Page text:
grabbed the man behind and pulled him into the room. The third man tried to flee,
but footsteps pounded after him and his muffled shouts indicated that he had been
caught.

Meanwhile in the living room a terrific struggle followed. Three-Finger dropped his
flashlight to the floor, where it rolled around, kicked by many feet, giving brief
glimpses of the combat.

The Three Investigators could see that there was a bag over Three-Finger's head.
Exerting his strength to the utmost, he threw off a couple of his attackers, but others
leaped on him. He fell to the floor with a crash, and his companion fell on top of
him. They kicked and thrashed about wildly.

"Quickly! Tie their hands and feet. Then gag them!" ordered a voice.

For a moment longer the fight continued furiously. Then Three-Finger and the
others were overpowered and bound. Three-Finger began uttering violent threats,
but these were stilled as a gag was forced into his mouth. In a moment he and the
others were stretched out on the floor, helpless. The only sound was the heavy
breathing of the men who had overpowered the criminals.

"Very good," said a friendly voice. "Wait outside. I will untie the boys."

The other men slipped quietly out the door, leaving only one inside. This one turned
on his flashlight and shone it on the boys for a moment.

"Good." He chuckled. "No one fell on you and smashed you flat. Now I set you
free."

He placed the light on the floor so it would illuminate the boys without shining in
their eyes. Then he approached with a long knife. As he got closer, Bob and Pete saw
a swarthy man with a fierce moustache, whom they had never seen before. But
Jupiter recognized him.

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"Lonzo!" he exclaimed. "The Gypsy from Zelda's house!"

Lonzo chuckled again as he cut the ropes that bound them.

"Yes," he said. "We meet once more."

"But - but how did you get here?" Jupiter asked in bewilderment as he stood up,
rubbing his wrists.

"No time for talk now," the Gypsy said. "Where is the other one?"

He shone the light where Smooth Simpson had been. Smooth was missing. Two
ropes lay on the floor.

"He got away!" Bob exclaimed. "He must have been quietly getting his hands free
all along, and in the fight slipped out!"

"He'll be far away by now," Lonzo said briefly. "No matter. We have three for the
police. Now come outside. Zelda wishes to speak to you."

Zelda! The Gypsy fortune-teller! Jupiter followed Lonzo out the door, with Bob and
Pete at his heels. Three old cars were parked at the kerb. The two in the rear
seemed to be crowded with men - Gypsies. In the front car a woman waited.

It was Zelda. She was not wearing Gypsy clothes, perhaps to avoid attracting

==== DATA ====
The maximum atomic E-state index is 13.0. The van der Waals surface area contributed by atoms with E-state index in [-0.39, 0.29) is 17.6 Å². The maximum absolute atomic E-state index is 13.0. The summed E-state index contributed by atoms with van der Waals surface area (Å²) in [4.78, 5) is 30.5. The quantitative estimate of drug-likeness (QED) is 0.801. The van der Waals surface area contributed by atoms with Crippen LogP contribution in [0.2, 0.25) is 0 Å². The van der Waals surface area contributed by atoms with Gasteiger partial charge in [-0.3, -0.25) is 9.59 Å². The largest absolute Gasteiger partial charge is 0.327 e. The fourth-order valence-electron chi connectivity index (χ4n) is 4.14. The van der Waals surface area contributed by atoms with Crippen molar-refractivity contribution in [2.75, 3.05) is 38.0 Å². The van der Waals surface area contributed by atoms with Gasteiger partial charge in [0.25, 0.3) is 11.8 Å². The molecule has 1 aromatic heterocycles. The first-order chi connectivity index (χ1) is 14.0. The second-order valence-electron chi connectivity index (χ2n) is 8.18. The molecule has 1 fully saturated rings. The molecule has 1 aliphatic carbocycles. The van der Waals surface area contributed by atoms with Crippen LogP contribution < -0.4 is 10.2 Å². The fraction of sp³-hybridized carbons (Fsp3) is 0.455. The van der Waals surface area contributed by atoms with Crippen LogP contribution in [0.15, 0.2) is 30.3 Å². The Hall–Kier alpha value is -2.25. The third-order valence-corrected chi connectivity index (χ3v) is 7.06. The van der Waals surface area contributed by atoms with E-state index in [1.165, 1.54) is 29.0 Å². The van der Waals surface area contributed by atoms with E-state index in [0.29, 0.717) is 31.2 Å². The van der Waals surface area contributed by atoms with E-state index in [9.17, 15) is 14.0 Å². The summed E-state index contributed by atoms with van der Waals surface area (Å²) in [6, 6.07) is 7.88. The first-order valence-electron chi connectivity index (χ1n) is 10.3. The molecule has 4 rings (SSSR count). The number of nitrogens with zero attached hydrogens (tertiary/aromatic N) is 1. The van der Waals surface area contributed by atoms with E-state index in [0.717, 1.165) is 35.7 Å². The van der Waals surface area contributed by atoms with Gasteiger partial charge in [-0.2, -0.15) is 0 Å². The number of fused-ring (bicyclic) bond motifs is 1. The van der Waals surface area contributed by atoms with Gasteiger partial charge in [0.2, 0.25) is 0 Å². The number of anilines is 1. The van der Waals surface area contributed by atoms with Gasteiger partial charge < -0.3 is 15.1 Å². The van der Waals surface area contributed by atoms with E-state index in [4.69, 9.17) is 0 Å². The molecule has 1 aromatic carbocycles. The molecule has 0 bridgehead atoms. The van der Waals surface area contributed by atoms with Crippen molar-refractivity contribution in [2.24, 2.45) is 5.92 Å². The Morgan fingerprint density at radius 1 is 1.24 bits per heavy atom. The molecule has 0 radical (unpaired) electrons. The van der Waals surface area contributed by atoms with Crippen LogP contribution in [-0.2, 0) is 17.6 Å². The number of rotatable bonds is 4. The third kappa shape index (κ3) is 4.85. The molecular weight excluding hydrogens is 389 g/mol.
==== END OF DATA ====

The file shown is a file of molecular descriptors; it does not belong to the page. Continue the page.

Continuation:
attention.

"They are all right, Zelda," Lonzo reported. "Three are tied up inside. One got
away."

"No matter," Zelda said quietly. "Get in the car, boys, we must talk."

The three squeezed in with her. Lonzo remained on watch.

"So our paths cross again, Jupiter Jones," Zelda said. "It was written in the stars
and in the crystal. I am glad we got here in time."

"Were you following us?" Jupiter asked as his thoughts began to clear.

"Yes," Zelda said. "Lonzo and some of the others were. Since first you visited me.
The crystal said danger, and we wanted to prevent harm from coming to you. Lonzo
followed those who followed you, and when they came here tonight, he sent for the
rest of us to come to your aid. But we must be brief. You have found the money?"

"No," Jupiter sighed. "Apparently it isn't here. Yet I was positive, the money was
hidden in Spike's sister's house. The letter practically said so. That's the place it

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would logically be."

"Gulliver was sure the letter from Spike gave a clue to the hiding place, but he could
not solve it," Zelda said.

"Then you knew Gulliver?" Jupiter demanded.

"We are related," Zelda told him. "In an unusual way. I am anxious to clear his
name and hoped that you, being very clever, could solve the mystery. Where did you
look?"

"Under the wallpaper," Jupiter told her. "It's a place no one would think of. But it
wasn't there."

"Why did you think it was?" Zelda asked.

"Well, Spike knew he couldn't actually say much in a letter," Jupiter explained.
"He knew it would be censored. So he did something quite tricky, yet the only thing
he could do."

"Well, boy, what was it?" Zelda sounded impatient. "Come, speak up."

It was Bob who answered.

"He did something peculiar with the stamps on the envelope. He put on two stamps,
a two and a four. And he put a one-cent stamp, green, the colour of money, under
the four. We were positive he meant - "

"Bob, wait!" Jupiter called out.

Bob blinked. "What's the matter, First?" he asked.

"Say that again. The final words you just said."